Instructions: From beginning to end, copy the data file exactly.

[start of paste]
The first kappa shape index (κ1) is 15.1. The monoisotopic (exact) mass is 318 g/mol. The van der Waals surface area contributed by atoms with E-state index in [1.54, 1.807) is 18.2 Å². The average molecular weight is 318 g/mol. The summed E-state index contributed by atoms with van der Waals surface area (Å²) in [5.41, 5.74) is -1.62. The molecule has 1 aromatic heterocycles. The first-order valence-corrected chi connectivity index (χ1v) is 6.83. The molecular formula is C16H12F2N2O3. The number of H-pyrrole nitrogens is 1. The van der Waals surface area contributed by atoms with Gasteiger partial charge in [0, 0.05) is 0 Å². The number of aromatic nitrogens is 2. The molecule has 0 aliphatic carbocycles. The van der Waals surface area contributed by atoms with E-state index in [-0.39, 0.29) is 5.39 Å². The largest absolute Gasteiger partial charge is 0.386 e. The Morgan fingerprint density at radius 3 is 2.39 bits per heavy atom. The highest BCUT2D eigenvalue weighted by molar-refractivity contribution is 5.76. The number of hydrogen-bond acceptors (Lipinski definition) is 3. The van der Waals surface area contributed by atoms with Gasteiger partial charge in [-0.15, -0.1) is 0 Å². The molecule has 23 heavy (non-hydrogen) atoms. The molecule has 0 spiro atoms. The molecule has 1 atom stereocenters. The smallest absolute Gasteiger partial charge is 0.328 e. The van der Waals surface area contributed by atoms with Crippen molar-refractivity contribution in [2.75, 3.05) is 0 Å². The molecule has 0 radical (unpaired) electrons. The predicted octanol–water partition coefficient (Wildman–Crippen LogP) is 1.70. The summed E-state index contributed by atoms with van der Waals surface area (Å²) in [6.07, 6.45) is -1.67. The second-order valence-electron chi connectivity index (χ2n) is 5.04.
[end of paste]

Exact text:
The first kappa shape index (κ1) is 15.1. The monoisotopic (exact) mass is 318 g/mol. The van der Waals surface area contributed by atoms with E-state index in [1.54, 1.807) is 18.2 Å². The average molecular weight is 318 g/mol. The summed E-state index contributed by atoms with van der Waals surface area (Å²) in [5.41, 5.74) is -1.62. The molecule has 1 aromatic heterocycles. The first-order valence-corrected chi connectivity index (χ1v) is 6.83. The molecular formula is C16H12F2N2O3. The number of H-pyrrole nitrogens is 1. The van der Waals surface area contributed by atoms with Gasteiger partial charge in [0, 0.05) is 0 Å². The number of aromatic nitrogens is 2. The molecule has 0 aliphatic carbocycles. The van der Waals surface area contributed by atoms with E-state index in [-0.39, 0.29) is 5.39 Å². The largest absolute Gasteiger partial charge is 0.386 e. The Morgan fingerprint density at radius 3 is 2.39 bits per heavy atom. The highest BCUT2D eigenvalue weighted by molar-refractivity contribution is 5.76. The number of hydrogen-bond acceptors (Lipinski definition) is 3. The van der Waals surface area contributed by atoms with Gasteiger partial charge in [-0.15, -0.1) is 0 Å². The molecule has 23 heavy (non-hydrogen) atoms. The molecule has 0 spiro atoms. The molecule has 1 atom stereocenters. The smallest absolute Gasteiger partial charge is 0.328 e. The van der Waals surface area contributed by atoms with Crippen molar-refractivity contribution in [2.75, 3.05) is 0 Å². The molecule has 0 radical (unpaired) electrons. The predicted octanol–water partition coefficient (Wildman–Crippen LogP) is 1.70. The summed E-state index contributed by atoms with van der Waals surface area (Å²) in [6.07, 6.45) is -1.67. The second-order valence-electron chi connectivity index (χ2n) is 5.04.